I was once the king of a great high school in Sydney’s South West.
Ok, it wasn’t a great high school but it was definitely a high school.
And no I wasn’t really the king, but it was in a suburb called Kingsgrove.
You know what else is in Kingsgrove?
A great souvlaki/gyro place by the name of Kefi Souvlaki Bar.
A local favourite that has a knack for attracting non-locals like myself, Kefi is one of Sydney’s best places for a gyro fix. Featuring all the favourites (lamb, chicken, beef) as well as pork belly, soft shell crab and some other fine remixes fresh off the grill. It’s like if I was a classical music specialist who engaged in rap battles over the weekend.
Let’s have a look at some of the sweet music on display:
Look at the glorious amount of feta laced out over the chips. I could barely take my fries off my eyes. Wait, that didn’t come out right.
The chips however came out more than right. Super crunchy, I loved the rich and bitter flavour that the oregano brought to the table.
Yes, that is a chip stuffed into the pita bread. I love it when restaurants do my handywork for me. I’m a huge fan of Kefi’s warm pita bread. It’s quite soft yet solid enough to not let all the jucies and sauce soak through. The tomato, onion and parsley are fresh and the chips provide a crunch to go with the smoky lamb.
I’m a big fan of tsatziki so the grainy nature of the spread was a huge plus for me. This would’ve been ridiculous if it had some chili as well.
Ah well, just a small thing to lamb-ent about.
What’s the difference between a kebab and gyro you say? Honestly, not that much outside of Turkey and Greece. The meat is still prepared on a spit,shaved off and placed within the soft pita bread (there goes my book signing tours in Greece and Turkey). However, Kefi decides to separate itself from the competition with some super distinct offerings.
The saganaki sauce is rich in tomato flavour and looks like blood; which is appropriate because it’s bloody amazing. I counted four fat king sized prawns swimming in the pool of vampire sustenance. You know how some places that serve seafood have that distinct frozen flavour/texture in the food they served? Not here they don’t. The saltiness of the feta was also a great dimension to this roll of joy.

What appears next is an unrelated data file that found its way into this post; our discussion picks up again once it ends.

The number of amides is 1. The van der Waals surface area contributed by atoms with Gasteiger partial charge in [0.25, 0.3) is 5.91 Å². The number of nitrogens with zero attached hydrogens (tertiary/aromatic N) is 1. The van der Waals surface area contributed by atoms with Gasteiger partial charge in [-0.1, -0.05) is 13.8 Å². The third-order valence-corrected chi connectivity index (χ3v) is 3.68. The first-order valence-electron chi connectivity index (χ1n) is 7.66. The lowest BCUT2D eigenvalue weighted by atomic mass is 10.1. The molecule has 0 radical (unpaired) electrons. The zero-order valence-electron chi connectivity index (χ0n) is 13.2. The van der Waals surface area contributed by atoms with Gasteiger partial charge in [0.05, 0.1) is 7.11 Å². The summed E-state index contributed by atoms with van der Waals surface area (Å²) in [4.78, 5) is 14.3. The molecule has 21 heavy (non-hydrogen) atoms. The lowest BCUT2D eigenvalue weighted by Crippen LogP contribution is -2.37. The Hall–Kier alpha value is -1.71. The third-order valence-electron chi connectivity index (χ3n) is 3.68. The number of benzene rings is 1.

Food-prawn at its absolute finest.
I remember every single time I’ve been snubbed or looked over.
The time I was at a bloggers’ event and the host ran around introducing herself to everyone, got to me, asked who I was then said she had never heard of me before.
The time I was walking through Haymarket and a person handing out brochures gave one to everyone who walked ahead of me, glanced at me and didn’t offer one to me (it was probably for something like an inexpensive Thai massage but still).
Where was I going with this? Right, eating the pork belly baklava gyro felt like the exact opposite of this. It drew me into its sweet and tender embrace and it didn’t feel like it was leaving me even as it spiralled its way into my stomach acids.
Every bite of the fatty pork belly took me to Nirvana. Not being able to have this daily is the Kurt Cobane of my existence.
Think of these as big, fat, Greek donuts.
Served piping hot and smothered in honey and caramel fudge sauce, do-nut even look at them if you’re on a diet. They also come with a syringe filled with syrup (choose from chocolate, caramel, apple & cinnamon and berry) and we opted for the berry variation.
The berry sauce made the donuts look as though they were covered in blood which is appropriate because they were bloody amazing.
Just like everything else at Kefi.
Here’s the TL;DR for everyone that thought I would make at least one Greece Lightning reference:
– I know, me being a school captain is about as unrealistic as me having a Master’s degree…wait what?
– I’m still alive but I’m belly breathing. Just pray to a God that I don’t belly-ve in. Cause I got time but I ain’t got pork belly baklava everyday…
– I consider myself extremely (souv)laki to have had the pleasure of sampling all the delicious stuff at Kefi
Kefi Souvlaki and Pizza Bar, Kingsgrove
231 Kingsgrove Road
Closed on Mondays
Tuesday – Thursday: 11:30 – 10:00
Friday: 11:30 to 11 PM
Saturday: 11:30 to 11:00
Sunday: 11:30 to 10:00
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